Patidar leader Hardik Patel might see himself as the next Vallabhbhai Patel, but unlike his hero, he is certainly no Gandhian. Hardik Patel has far-right religious views (“India is basically for Hindus,” he once said) and wants to scrap India’s affirmative action for backward castes and other backward classes, since he wants even more power for the traditionally landed and now largely mercantile caste he belongs to, the Patidars of Gujarat. His petulant agitation for an even larger share of the pie for his dominant caste is simply unfair and goes against any notion of social justice. He has also, alleges the Gujarat government, tried to stir up pubic disorder as part of his agitation to bring reservation quotas for the Patels.

In response, the state came down on Patel like a ton of bricks. It first started to tap his phone, showing just how easy it is for the state to intrude the privacy of an individual. Even more egregiously, in trying to clamp down on Patel’s politics, the state of Gujarat charged him with sedition.

Clamp down with sedition

Whatever one might think of Patel, to charge him with sedition is ridiculous, even surreal, in a democracy.

Section 124(A) of the Indian Penal Code reads that a person can be charged with sedition if his speech “attempts to bring into hatred or contempt, or excites or attempts to excite disaffection towards the government”.

The sedition law was passed by the British Raj in an obvious bid to clamp down on free speech which endangered its colonial rule. In modern India, the law has been attenuated to some extent. From a near-absolute ban on free speech, which penalised even something as mild as spreading “contempt” against the government, the Supreme Court in 1962 ruled that only speech which incites violence against the government is liable to be prosecuted as seditious. This definition means that prosecutions for sedition in India are rare.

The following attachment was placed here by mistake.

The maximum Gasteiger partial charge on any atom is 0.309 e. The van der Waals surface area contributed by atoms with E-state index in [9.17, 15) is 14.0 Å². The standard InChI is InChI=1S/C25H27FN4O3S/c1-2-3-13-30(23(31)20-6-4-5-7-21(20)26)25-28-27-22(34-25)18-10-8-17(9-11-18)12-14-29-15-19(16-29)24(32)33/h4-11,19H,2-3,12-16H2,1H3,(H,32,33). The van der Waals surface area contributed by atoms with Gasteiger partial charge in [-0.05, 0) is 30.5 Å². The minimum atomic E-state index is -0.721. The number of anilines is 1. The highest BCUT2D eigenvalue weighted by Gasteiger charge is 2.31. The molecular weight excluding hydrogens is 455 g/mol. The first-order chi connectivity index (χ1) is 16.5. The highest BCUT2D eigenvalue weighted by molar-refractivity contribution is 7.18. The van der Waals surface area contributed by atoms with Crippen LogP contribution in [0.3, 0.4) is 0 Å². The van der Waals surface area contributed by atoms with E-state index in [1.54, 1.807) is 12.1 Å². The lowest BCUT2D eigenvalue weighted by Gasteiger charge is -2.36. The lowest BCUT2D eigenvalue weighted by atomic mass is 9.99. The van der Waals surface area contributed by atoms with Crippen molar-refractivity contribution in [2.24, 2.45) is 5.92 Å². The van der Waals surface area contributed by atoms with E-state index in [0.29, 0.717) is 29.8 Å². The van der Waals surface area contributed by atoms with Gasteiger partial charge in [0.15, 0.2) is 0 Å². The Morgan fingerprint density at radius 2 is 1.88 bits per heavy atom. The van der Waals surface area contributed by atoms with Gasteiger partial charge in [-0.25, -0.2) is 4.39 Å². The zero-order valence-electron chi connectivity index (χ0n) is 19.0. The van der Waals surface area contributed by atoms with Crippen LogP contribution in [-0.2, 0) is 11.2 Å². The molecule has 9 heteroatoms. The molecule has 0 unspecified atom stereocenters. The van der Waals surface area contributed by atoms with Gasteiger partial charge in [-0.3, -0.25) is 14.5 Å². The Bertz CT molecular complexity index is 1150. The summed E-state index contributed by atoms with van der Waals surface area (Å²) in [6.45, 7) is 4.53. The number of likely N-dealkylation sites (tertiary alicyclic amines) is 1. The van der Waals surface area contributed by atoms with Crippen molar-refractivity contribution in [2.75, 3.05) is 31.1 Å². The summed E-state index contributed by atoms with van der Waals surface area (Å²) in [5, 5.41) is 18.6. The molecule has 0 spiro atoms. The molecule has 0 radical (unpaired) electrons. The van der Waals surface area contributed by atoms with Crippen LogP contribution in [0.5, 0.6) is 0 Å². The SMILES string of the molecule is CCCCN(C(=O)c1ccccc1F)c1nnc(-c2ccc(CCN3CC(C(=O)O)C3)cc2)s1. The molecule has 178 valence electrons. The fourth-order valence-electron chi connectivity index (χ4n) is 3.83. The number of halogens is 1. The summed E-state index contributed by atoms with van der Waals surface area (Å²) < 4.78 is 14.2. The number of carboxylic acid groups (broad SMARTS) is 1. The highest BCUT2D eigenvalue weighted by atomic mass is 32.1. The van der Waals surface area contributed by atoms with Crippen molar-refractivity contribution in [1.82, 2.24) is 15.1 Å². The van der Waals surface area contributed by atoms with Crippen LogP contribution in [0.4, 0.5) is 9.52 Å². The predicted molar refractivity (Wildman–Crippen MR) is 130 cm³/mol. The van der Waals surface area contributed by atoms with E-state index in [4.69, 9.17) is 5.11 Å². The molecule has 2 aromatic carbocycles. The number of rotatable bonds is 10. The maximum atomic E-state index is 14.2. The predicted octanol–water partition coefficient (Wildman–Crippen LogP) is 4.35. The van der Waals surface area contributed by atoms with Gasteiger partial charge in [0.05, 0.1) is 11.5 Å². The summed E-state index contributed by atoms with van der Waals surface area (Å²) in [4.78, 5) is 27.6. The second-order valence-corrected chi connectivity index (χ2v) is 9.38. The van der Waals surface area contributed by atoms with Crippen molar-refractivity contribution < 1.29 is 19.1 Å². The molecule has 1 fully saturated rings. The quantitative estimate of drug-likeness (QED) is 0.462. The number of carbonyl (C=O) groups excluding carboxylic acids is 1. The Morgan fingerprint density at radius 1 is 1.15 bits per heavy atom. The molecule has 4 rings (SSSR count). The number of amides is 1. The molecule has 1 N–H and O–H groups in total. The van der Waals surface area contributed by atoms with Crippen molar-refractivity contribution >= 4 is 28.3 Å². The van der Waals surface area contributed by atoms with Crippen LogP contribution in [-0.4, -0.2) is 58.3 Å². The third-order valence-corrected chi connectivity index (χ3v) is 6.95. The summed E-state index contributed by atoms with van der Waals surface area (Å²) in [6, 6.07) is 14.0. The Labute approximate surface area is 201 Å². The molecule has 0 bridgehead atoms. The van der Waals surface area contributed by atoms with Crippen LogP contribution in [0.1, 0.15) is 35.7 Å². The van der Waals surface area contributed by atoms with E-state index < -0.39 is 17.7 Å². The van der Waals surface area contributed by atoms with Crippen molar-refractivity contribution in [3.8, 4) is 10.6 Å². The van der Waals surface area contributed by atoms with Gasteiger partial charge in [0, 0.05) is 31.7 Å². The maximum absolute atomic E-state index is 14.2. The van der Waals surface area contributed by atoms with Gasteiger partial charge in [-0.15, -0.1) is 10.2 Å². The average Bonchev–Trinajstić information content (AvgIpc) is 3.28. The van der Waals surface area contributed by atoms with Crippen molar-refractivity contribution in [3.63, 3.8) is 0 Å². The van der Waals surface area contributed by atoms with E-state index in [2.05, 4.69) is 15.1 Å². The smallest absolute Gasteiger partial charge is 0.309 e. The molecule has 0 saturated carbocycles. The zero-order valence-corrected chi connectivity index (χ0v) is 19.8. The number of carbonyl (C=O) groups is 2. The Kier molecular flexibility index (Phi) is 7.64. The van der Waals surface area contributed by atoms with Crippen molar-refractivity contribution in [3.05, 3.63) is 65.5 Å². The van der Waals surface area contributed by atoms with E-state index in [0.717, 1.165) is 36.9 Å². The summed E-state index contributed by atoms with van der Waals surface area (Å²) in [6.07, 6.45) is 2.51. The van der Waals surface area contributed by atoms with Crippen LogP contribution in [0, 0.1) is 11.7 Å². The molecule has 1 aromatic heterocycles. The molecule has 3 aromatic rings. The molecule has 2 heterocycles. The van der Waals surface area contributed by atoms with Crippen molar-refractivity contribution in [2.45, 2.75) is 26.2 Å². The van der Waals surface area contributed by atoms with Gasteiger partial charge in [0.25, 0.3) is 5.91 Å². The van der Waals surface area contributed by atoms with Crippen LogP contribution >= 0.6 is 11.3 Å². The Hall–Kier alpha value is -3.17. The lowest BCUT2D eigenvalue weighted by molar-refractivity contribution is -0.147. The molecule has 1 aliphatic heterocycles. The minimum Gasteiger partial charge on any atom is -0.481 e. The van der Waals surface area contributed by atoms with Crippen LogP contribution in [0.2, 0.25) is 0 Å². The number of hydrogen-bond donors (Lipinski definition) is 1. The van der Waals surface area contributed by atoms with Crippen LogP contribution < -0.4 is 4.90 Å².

However, the extremely wide ambit of the law still means that it is often used by the police as an all-purpose tool whenever it wants to lock-up someone it doesn’t like. In Patel’s case, for example, as his legal defence argues, between the date of him making the allegedly seditious statement (October 3) and the filing of the first information report (October 18), no public disorder was reported. So the actual case for conviction is weak. However, by booking him under sedition, the police have been able to detain Patel for 45 days ­– a crucial period since Gujarat is conducting its municipal and panchayat polls during the period. Earlier, the Gujarat government had even tried to postpone the polls, given that the powerful Patel caste was expected to vote against it. However, this order was quashed by the Gujarat High Court on October 9.